Cornell Law professor Michael C. Dorf responds to a recent Wall Street Journal “puff piece” on U.S. Supreme Court Justice Samuel Alito, arguing that, contrary to the op-ed authors’ assertion, Justice Alito’s purported commitment to textualism is disingenuous and that he finds ways (atextually, if needed) to vote consistently for ideologically conservative outcomes. Professor Dorf refutes Justice Alito’s claim that Congress lacks the authority to impose ethical standards on the Supreme Court, pointing out Congress’s historical role in shaping the Court and the existing ethics regulations that apply to the Justices.
UC Davis Law professor Vikram David Amar comments on the Loper Bright case the U.S. Supreme Court will be hearing next term, which provides the opportunity for the Court to revisit (and potentially eliminate) the Chevron deference doctrine. Professor Amar points out and analyzes some of the constitutional issues raised by the doctrine.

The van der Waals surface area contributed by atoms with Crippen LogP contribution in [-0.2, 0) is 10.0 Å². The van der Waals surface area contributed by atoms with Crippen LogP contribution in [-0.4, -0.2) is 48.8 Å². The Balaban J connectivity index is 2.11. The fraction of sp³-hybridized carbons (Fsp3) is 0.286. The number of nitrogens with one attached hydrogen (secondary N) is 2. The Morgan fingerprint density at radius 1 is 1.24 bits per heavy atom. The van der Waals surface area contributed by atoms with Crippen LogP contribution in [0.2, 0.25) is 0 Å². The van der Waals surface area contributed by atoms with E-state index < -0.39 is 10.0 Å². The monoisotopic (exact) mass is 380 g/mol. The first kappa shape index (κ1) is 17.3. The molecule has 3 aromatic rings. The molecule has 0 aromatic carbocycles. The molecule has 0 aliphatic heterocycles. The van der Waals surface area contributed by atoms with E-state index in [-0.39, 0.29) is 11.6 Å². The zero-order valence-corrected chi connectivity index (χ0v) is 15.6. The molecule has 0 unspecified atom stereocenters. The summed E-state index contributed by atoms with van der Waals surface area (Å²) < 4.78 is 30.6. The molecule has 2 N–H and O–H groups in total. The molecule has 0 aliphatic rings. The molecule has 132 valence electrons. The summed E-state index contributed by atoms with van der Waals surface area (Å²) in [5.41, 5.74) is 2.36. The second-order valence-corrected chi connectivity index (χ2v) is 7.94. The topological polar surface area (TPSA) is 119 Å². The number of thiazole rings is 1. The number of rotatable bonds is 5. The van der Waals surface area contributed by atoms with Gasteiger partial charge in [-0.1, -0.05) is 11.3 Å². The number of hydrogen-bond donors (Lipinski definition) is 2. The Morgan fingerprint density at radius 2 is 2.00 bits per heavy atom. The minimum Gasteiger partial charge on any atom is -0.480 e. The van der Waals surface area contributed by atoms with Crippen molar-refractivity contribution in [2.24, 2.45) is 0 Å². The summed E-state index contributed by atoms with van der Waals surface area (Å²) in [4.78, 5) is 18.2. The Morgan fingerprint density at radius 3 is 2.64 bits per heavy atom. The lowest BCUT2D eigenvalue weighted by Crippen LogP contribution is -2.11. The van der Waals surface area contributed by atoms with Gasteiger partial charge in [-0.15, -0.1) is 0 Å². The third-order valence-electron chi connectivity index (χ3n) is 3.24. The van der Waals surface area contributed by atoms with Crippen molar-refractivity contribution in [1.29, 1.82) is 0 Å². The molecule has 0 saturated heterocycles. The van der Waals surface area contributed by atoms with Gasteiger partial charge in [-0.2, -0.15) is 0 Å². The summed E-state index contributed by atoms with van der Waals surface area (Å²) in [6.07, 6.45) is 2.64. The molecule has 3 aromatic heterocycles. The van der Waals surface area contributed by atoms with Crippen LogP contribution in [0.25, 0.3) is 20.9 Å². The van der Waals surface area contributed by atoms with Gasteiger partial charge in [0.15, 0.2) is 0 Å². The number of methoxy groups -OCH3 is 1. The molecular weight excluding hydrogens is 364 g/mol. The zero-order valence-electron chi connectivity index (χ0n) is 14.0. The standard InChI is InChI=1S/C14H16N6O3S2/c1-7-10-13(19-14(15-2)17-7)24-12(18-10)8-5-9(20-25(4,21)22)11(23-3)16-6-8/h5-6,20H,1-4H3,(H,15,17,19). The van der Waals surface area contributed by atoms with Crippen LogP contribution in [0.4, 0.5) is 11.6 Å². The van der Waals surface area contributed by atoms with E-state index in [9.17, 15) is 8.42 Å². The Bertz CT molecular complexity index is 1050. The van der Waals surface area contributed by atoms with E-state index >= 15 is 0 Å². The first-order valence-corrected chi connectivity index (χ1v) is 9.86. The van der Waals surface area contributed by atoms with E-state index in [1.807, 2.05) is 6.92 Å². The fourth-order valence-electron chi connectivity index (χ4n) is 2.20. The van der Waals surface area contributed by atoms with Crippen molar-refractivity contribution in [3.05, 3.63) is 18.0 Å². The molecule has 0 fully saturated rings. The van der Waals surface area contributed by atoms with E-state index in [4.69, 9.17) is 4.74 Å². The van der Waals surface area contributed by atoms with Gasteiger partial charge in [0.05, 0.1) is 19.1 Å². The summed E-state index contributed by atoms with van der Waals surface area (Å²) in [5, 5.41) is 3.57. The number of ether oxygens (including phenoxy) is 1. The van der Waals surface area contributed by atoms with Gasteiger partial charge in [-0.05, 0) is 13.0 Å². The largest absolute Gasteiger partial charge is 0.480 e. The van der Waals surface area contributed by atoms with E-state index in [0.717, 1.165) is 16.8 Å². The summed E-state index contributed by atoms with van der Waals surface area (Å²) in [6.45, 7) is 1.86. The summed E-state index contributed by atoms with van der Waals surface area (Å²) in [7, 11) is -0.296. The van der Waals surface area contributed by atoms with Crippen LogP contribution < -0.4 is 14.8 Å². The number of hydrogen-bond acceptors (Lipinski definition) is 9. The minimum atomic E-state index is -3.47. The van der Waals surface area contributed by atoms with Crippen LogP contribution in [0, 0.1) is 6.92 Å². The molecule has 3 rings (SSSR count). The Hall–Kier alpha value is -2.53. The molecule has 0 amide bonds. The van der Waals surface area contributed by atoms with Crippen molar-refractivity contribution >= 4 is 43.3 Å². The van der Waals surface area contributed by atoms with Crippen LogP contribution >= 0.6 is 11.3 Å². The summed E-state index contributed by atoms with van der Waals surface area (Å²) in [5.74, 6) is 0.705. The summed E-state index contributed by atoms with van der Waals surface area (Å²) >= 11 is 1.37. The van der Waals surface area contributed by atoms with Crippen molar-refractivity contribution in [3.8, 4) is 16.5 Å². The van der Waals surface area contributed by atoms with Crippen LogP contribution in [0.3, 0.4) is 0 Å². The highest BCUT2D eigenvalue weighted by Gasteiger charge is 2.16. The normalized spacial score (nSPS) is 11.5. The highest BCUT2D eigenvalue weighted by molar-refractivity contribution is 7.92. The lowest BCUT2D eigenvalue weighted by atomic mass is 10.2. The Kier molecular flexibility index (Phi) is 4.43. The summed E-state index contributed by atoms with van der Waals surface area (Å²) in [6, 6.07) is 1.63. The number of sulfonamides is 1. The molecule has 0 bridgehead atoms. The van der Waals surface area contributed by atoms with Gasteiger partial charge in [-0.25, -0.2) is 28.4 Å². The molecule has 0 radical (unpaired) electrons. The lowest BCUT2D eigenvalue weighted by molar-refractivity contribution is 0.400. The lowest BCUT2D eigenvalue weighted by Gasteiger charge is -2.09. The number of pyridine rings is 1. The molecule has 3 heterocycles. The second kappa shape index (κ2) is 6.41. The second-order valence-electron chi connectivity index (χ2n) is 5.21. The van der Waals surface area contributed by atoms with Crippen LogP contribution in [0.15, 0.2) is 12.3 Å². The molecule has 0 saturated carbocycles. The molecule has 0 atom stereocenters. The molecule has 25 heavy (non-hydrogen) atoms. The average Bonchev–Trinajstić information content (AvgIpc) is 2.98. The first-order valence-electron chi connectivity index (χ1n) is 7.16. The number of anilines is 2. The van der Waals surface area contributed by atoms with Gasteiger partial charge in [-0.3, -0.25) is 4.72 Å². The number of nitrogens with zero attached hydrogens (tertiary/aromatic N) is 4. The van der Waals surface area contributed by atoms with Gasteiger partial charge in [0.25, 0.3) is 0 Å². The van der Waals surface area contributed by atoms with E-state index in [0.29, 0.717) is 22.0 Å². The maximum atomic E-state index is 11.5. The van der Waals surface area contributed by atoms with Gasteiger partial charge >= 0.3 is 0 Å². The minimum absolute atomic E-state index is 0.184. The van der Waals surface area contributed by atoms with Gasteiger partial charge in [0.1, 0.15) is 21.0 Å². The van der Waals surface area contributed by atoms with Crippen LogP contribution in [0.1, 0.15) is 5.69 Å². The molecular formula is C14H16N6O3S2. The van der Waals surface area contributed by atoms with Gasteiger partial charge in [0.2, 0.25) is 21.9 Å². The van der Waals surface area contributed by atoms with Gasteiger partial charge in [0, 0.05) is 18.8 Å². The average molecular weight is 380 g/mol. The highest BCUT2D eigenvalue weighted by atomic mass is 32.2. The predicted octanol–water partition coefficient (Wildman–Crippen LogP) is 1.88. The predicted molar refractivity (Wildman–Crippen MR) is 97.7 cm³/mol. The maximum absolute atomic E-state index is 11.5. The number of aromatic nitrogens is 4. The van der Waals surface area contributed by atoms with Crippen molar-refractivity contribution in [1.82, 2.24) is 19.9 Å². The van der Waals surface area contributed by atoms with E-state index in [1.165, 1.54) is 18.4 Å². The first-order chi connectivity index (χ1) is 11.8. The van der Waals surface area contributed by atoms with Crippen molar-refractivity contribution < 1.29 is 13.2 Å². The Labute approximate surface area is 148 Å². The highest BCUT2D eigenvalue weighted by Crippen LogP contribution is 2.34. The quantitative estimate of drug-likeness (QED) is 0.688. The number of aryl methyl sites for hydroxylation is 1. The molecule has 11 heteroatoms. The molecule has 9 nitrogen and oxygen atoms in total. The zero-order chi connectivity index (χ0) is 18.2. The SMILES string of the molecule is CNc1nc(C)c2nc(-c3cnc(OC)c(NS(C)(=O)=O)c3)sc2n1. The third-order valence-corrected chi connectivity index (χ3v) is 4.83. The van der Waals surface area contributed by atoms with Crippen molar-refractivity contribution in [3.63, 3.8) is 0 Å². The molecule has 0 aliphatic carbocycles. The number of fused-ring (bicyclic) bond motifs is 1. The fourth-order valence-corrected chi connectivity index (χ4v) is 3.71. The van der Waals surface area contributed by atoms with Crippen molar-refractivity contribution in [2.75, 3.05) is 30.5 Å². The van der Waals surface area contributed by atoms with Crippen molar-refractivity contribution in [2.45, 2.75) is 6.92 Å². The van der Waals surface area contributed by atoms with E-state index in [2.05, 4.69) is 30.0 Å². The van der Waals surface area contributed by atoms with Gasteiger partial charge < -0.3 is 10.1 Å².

Amherst professor Austin Sarat comments on recent comments by U.S. Supreme Court Justice Brett Kavanaugh describing the Justices as respectful and restrained in their criticism of each other, despite written evidence in their opinions to the contrary. Professor Sarat points out the mocking and sometimes disparaging language that some Justices have used in discussing opposing views in the contentious cases of late.